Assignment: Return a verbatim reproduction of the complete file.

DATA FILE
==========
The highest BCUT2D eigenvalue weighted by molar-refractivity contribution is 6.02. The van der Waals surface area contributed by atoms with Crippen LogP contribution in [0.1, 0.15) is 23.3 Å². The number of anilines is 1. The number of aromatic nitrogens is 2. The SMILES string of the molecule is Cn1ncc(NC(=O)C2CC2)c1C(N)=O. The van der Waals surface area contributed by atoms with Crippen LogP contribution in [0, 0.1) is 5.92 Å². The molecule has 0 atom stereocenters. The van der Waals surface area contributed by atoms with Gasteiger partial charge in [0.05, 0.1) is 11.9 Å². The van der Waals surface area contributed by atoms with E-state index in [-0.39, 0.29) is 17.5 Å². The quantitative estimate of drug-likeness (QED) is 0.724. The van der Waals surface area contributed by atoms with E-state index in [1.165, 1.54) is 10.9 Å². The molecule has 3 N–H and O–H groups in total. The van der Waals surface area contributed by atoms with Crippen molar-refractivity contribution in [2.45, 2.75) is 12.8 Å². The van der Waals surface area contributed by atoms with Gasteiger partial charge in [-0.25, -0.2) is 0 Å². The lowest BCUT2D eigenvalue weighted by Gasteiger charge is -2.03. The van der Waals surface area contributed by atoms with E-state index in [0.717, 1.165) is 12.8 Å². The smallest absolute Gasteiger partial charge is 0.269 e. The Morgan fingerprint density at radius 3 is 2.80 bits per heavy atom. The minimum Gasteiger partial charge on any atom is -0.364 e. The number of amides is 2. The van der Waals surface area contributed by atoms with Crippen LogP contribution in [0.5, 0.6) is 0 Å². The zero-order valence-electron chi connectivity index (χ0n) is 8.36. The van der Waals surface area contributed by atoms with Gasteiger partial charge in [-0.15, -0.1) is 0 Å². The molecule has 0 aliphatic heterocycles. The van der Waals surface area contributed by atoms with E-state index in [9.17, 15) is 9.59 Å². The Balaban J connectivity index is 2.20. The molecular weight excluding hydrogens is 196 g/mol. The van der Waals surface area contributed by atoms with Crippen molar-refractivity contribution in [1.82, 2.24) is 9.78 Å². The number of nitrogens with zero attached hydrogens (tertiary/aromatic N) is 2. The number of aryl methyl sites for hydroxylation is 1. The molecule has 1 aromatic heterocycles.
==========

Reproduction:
The highest BCUT2D eigenvalue weighted by molar-refractivity contribution is 6.02. The van der Waals surface area contributed by atoms with Crippen LogP contribution in [0.1, 0.15) is 23.3 Å². The number of anilines is 1. The number of aromatic nitrogens is 2. The SMILES string of the molecule is Cn1ncc(NC(=O)C2CC2)c1C(N)=O. The van der Waals surface area contributed by atoms with Crippen LogP contribution in [0, 0.1) is 5.92 Å². The molecule has 0 atom stereocenters. The van der Waals surface area contributed by atoms with Gasteiger partial charge in [0.05, 0.1) is 11.9 Å². The van der Waals surface area contributed by atoms with E-state index in [-0.39, 0.29) is 17.5 Å². The quantitative estimate of drug-likeness (QED) is 0.724. The van der Waals surface area contributed by atoms with E-state index in [1.165, 1.54) is 10.9 Å². The molecule has 3 N–H and O–H groups in total. The van der Waals surface area contributed by atoms with Crippen molar-refractivity contribution in [2.45, 2.75) is 12.8 Å². The van der Waals surface area contributed by atoms with Gasteiger partial charge in [-0.25, -0.2) is 0 Å². The lowest BCUT2D eigenvalue weighted by Gasteiger charge is -2.03. The van der Waals surface area contributed by atoms with E-state index in [0.717, 1.165) is 12.8 Å². The smallest absolute Gasteiger partial charge is 0.269 e. The Morgan fingerprint density at radius 3 is 2.80 bits per heavy atom. The minimum Gasteiger partial charge on any atom is -0.364 e. The number of amides is 2. The van der Waals surface area contributed by atoms with Crippen LogP contribution in [0.5, 0.6) is 0 Å². The zero-order valence-electron chi connectivity index (χ0n) is 8.36. The van der Waals surface area contributed by atoms with Gasteiger partial charge in [-0.15, -0.1) is 0 Å². The molecule has 0 aliphatic heterocycles. The van der Waals surface area contributed by atoms with E-state index in [9.17, 15) is 9.59 Å². The Balaban J connectivity index is 2.20. The molecular weight excluding hydrogens is 196 g/mol. The van der Waals surface area contributed by atoms with Crippen molar-refractivity contribution in [1.82, 2.24) is 9.78 Å². The number of nitrogens with zero attached hydrogens (tertiary/aromatic N) is 2. The number of aryl methyl sites for hydroxylation is 1. The molecule has 1 aromatic heterocycles.